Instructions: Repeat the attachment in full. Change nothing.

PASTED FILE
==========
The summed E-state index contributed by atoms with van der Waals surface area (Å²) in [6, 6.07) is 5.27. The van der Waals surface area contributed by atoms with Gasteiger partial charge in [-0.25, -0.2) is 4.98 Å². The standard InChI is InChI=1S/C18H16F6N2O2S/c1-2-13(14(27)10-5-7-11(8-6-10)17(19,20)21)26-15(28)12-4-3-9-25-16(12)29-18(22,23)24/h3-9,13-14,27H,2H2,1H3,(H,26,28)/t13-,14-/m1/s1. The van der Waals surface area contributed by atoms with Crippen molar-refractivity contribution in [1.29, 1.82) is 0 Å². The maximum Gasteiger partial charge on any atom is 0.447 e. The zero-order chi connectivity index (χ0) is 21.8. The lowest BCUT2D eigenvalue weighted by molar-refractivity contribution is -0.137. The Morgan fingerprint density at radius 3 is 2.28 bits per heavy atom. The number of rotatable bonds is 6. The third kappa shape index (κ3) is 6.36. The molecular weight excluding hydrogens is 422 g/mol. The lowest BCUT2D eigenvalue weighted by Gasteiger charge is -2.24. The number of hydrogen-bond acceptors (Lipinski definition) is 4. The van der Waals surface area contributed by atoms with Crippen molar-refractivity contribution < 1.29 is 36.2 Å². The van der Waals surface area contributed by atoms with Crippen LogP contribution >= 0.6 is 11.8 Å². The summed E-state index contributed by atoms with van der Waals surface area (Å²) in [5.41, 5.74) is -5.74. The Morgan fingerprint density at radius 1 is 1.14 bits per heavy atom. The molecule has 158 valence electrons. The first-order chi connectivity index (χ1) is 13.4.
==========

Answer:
The summed E-state index contributed by atoms with van der Waals surface area (Å²) in [6, 6.07) is 5.27. The van der Waals surface area contributed by atoms with Gasteiger partial charge in [-0.25, -0.2) is 4.98 Å². The standard InChI is InChI=1S/C18H16F6N2O2S/c1-2-13(14(27)10-5-7-11(8-6-10)17(19,20)21)26-15(28)12-4-3-9-25-16(12)29-18(22,23)24/h3-9,13-14,27H,2H2,1H3,(H,26,28)/t13-,14-/m1/s1. The van der Waals surface area contributed by atoms with Crippen molar-refractivity contribution in [1.29, 1.82) is 0 Å². The maximum Gasteiger partial charge on any atom is 0.447 e. The zero-order chi connectivity index (χ0) is 21.8. The lowest BCUT2D eigenvalue weighted by molar-refractivity contribution is -0.137. The Morgan fingerprint density at radius 3 is 2.28 bits per heavy atom. The number of rotatable bonds is 6. The third kappa shape index (κ3) is 6.36. The molecular weight excluding hydrogens is 422 g/mol. The lowest BCUT2D eigenvalue weighted by Gasteiger charge is -2.24. The number of hydrogen-bond acceptors (Lipinski definition) is 4. The van der Waals surface area contributed by atoms with Crippen molar-refractivity contribution < 1.29 is 36.2 Å². The van der Waals surface area contributed by atoms with Crippen LogP contribution >= 0.6 is 11.8 Å². The summed E-state index contributed by atoms with van der Waals surface area (Å²) in [5.41, 5.74) is -5.74. The Morgan fingerprint density at radius 1 is 1.14 bits per heavy atom. The molecule has 158 valence electrons. The first-order chi connectivity index (χ1) is 13.4.